29 Jun 2009 Subjects of Congressional Ethics Probe Fight Back
Project 21 just issued a press release criticizing the Congressional Black Caucus’s apparent plans to retaliate against the House Office of Congressional Ethics, which concluded that several CBC members should be investigated by the full Ethics Committee for alleged violations of gift rules.
The release says:
Project 21 Critical of Members of Congress Under Ethics Investigation for Retaliating Against House Ethics Office and for Playing ‘Race Card’
For Release: June 29, 2009
Contact: David Almasi at 202/543-4110 x11 or [email protected]
An apparent effort by the Congressional Black Caucus to deter ethics investigations of its membership is drawing sharp criticism from members of the black leadership group Project 21.CBC members reportedly are considering changes to the law authorizing the House Office of Congressional Ethics, or OCE, in retaliation for the OCE referring allegations against several CBC members to the House Ethics Committee.
CBC members reportedly also have complained that the OCE does not have enough minority staffers, adding a racial element to the apparent retaliation.
“What does the racial or ethnic makeup of the Office of Congressional Ethics have to do with the fact that these members of the Congressional Black Caucus may have violated ethics laws? It has absolutely no bearing on the charge, and to claim that is a lack of diversity at the OCE is playing the race card plain and simple,” said Project 21 member Joe Hicks, also a commentator for Pajamas Television. “It is laughable that CBC members are charging the OCE with some sort of racial targeting. The OCE was created by Speaker Pelosi, someone who shamelessly bends over backwards to be politically correct.”
Of the three investigative counsels hired by the OCE, one is black. The chairman of the formal Ethics Committee investigation sparked by the OCE referral is a black Member of Congress, Rep. G.K. Butterfield (D-NC), a CBC member.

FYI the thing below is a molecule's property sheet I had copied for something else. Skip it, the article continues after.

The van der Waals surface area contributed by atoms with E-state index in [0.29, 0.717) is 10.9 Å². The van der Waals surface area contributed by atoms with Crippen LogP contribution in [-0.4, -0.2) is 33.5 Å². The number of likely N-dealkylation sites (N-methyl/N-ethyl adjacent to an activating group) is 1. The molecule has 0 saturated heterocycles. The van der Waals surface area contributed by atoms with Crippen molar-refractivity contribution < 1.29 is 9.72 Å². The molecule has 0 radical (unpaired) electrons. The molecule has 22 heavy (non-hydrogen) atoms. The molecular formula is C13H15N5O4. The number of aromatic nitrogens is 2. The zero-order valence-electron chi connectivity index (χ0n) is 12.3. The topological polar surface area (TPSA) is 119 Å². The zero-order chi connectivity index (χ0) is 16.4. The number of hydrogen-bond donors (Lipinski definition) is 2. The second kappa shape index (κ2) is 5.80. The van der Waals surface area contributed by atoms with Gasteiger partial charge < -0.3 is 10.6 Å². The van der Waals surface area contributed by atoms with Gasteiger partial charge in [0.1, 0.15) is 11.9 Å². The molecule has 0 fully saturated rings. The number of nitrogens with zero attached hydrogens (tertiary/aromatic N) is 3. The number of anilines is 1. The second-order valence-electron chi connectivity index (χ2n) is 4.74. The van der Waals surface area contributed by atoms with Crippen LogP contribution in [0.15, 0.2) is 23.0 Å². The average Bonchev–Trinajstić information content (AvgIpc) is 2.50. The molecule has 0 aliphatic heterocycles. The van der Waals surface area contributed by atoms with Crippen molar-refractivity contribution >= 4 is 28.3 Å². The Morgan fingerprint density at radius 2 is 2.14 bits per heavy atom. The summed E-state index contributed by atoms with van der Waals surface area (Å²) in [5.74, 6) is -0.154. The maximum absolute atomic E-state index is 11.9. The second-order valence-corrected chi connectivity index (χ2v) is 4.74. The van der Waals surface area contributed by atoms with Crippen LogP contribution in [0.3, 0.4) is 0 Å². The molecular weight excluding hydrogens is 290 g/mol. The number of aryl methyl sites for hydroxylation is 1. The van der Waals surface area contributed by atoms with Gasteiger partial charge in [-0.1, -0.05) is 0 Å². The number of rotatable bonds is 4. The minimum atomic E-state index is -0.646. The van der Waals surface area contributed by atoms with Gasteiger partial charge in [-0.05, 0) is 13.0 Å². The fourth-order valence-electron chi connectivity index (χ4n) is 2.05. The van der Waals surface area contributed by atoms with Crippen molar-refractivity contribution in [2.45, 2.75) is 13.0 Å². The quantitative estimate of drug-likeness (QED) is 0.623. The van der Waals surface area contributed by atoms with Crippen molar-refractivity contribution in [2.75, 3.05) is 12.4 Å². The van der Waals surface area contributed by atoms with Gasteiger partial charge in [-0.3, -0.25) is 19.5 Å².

“A legitimate complaint has been filed and an investigation has begun, but political pressure is now being applied to cover up the allegations and brush everything under the rug,” said Project 21 member Bishop Council Nedd II. “So much for those promises to ‘drain the swamp’ and root out the ‘culture of corruption.’ It seems that swamp has turned into a hot tub for them rather quickly.”
“President Obama has long proclaimed that it is special interest lobbyists who are the root of what is wrong with our federal government. This latest lapse in congressional sensibilities exposes the fact that it is wayward members of Congress themselves, whether Republican or Democrat, who pose the greatest threat to good government for the citizens of this country,” said Project 21 member John Meredith. “The idea of disbanding the one avenue the citizens of this great nation have to track congressional malfeasance is an affront to the pledge of transparency in government and the use of the race card to facilitate the closing of the Office of Congressional Ethics is insulting not only to black people but to people of every color.”
The controversy was sparked by an ethics complaint (PDF) filed with the OCE by National Legal and Policy Center President Peter Flaherty.
In November 2008, Flaherty attended the “Caribbean Multi-Cultural Business Conference” on the Caribbean island of St. Maarten. Although the conference officially was sponsored by the Carib News Foundation, according to Flaherty, signs and materials present indicate the event was funded by Citigroup, Pfizer, American Airlines, Verizon, IBM and other large corporations with business before Congress. CBC members Charles Rangel (D-NY), Carolyn Kilpatrick (D-MI), Sheila Jackson Lee (D-TX), Donald Payne (D-NJ), Bennie Thompson (D-MS) and Delegate Donna Christensen (D-Virgin Islands) attended the event.
Members of Congress have been prohibited since 2007 from taking funded trips of over two days if those trips are paid for or coordinated by companies that “employ or retain a registered lobbyist.”
Flaherty alerted the OCE. In his letter to the OCE, Flaherty noted: “My characterization of the trip as a ‘junket’ is based on my observation that the sessions were lightly attended. Most attendees spent significant time at the beach or the pool. Members of Congress attended the sessions when they had a speaking role.” Flaherty also said any suggestion that attendees could not see evidence of corporate involvement was “implausible.”